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That don't mean a thing
It's all in the past now
Money changes everything
Don't let us get old
Don't let us get stupid, all right?
Just make us be brave
And make us play nice
And let us be together tonight
For love to last a lifetime, it takes a lot more than luck. It takes a life long commitment.
In a song full of idoms, here's one more, though this one had some wordplay done.
The idiom is: "Cut off your nose to spite your face", meaning to hurt yourself in an effort to punish someone else. Sounds like an odd thing to do, but ... people do the darndest things.
So the wordplay here changed the meaning of the original. It doesn't mean much in itself, but it leads into the wonderful next line about big old hearts dancing in their eyes.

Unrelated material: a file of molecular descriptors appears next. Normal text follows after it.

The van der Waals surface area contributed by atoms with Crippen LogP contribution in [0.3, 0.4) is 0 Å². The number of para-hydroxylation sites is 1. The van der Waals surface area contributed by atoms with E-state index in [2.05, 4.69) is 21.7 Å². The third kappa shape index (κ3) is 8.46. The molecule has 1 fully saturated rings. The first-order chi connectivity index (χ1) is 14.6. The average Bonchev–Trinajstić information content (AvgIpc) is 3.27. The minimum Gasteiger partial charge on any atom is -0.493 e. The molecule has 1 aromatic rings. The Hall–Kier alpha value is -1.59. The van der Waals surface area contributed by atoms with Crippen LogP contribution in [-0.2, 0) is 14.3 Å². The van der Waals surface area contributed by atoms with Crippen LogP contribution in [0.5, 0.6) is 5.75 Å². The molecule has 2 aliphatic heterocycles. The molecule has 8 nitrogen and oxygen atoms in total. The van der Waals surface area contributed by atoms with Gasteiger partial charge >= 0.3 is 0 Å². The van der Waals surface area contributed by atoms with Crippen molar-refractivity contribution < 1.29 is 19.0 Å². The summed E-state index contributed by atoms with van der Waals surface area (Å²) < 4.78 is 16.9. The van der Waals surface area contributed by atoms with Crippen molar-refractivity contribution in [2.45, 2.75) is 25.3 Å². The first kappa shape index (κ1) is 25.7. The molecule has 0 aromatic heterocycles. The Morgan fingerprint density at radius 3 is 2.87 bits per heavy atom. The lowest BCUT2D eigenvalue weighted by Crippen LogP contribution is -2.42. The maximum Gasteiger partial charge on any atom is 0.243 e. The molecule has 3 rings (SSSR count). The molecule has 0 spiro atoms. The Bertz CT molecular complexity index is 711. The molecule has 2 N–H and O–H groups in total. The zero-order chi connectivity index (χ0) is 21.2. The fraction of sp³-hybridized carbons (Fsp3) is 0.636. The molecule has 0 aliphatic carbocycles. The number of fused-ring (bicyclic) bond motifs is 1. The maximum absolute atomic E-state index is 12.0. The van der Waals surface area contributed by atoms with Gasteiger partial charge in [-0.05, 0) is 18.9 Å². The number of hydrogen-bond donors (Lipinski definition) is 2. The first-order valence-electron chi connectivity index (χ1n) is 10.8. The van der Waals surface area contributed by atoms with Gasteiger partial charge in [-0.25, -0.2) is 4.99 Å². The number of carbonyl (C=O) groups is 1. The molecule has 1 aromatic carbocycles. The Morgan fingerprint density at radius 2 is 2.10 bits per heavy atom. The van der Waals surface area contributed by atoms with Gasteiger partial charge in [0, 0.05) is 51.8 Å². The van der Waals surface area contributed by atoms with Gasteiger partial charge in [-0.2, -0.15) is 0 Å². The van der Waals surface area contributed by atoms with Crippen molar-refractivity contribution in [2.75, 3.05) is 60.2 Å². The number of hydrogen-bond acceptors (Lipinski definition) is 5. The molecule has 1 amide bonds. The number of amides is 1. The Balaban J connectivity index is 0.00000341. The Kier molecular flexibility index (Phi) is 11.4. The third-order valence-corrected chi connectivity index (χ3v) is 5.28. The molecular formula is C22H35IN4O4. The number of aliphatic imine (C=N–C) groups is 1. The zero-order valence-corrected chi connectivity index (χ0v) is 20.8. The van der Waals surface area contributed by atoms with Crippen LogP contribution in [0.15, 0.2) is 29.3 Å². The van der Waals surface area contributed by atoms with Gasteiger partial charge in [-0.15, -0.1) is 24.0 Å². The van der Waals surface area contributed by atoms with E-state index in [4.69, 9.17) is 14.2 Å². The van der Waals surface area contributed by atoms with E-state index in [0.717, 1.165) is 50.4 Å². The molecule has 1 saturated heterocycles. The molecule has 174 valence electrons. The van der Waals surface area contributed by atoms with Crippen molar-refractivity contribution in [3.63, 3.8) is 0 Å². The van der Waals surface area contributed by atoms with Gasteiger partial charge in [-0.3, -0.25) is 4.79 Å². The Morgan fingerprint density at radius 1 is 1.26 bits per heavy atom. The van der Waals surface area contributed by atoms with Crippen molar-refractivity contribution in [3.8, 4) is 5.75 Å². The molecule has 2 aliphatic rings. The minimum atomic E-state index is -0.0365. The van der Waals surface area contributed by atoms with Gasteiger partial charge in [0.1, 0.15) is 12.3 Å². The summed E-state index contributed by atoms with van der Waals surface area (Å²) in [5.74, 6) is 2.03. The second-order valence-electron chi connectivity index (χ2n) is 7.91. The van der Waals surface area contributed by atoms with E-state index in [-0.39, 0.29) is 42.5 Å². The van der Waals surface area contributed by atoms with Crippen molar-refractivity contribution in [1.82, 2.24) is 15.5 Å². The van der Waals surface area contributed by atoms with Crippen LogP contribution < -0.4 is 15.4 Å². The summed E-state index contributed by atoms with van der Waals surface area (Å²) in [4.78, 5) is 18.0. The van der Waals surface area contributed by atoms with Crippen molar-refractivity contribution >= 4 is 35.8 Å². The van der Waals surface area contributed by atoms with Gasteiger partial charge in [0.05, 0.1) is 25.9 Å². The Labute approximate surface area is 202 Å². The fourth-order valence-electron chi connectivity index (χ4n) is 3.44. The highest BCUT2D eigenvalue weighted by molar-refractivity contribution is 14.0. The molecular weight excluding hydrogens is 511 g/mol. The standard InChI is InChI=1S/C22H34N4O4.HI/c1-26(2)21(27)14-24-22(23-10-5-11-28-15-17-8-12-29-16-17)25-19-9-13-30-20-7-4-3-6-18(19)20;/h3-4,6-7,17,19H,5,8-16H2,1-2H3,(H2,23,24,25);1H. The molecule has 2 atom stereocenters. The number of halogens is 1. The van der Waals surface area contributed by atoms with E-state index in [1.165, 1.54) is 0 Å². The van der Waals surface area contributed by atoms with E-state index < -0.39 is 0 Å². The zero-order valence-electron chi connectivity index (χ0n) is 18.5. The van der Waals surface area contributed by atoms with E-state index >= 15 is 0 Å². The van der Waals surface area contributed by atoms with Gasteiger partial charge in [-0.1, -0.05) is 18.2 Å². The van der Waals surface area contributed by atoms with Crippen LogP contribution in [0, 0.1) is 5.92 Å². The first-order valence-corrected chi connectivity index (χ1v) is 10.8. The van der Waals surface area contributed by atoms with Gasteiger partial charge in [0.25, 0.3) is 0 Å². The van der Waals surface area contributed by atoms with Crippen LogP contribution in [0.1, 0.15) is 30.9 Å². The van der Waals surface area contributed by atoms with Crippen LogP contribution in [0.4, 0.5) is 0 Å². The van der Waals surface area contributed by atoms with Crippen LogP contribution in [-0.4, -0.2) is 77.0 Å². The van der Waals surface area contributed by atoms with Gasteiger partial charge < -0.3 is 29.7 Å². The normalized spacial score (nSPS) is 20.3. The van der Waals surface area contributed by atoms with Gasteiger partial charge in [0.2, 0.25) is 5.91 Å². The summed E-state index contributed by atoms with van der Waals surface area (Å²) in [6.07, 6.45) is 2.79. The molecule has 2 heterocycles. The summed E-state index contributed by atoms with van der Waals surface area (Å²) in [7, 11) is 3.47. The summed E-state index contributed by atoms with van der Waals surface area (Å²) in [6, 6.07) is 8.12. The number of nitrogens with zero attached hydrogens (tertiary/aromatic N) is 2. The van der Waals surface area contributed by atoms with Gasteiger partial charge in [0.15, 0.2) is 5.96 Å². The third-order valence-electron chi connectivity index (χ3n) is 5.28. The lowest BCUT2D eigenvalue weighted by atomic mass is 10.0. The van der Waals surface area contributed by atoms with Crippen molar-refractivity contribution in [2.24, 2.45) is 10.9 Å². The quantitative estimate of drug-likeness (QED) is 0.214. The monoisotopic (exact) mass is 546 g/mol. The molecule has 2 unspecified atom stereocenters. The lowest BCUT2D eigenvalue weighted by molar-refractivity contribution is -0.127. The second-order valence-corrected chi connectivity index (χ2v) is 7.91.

"Sly as a fox" is an idiom for someone who is cunning and experienced; someone who can get what they want by any means necessary (sneaky and underhanded included).
"Crazy as a loon" is an idiom for someone who acts completely goofy or acts like the Mad Hatter of Alice in Wonderland.
Both of these are presented by the wife as left-handed compliments about her husband.
These "not quite sure they were compliments" are typical of older married people who've learned to appreciate the uniqueness of their spouse.
"In Spite of Ourselves" by John Prine appears on his 1999 album of the same name.
This duet with Iris Dement was written with her in mind. Prine's wife said she called Iris to tease her about the song and Dement said it took a lot of courage to sing some of the lines the first few times.
(Iris Dement and John Prine:)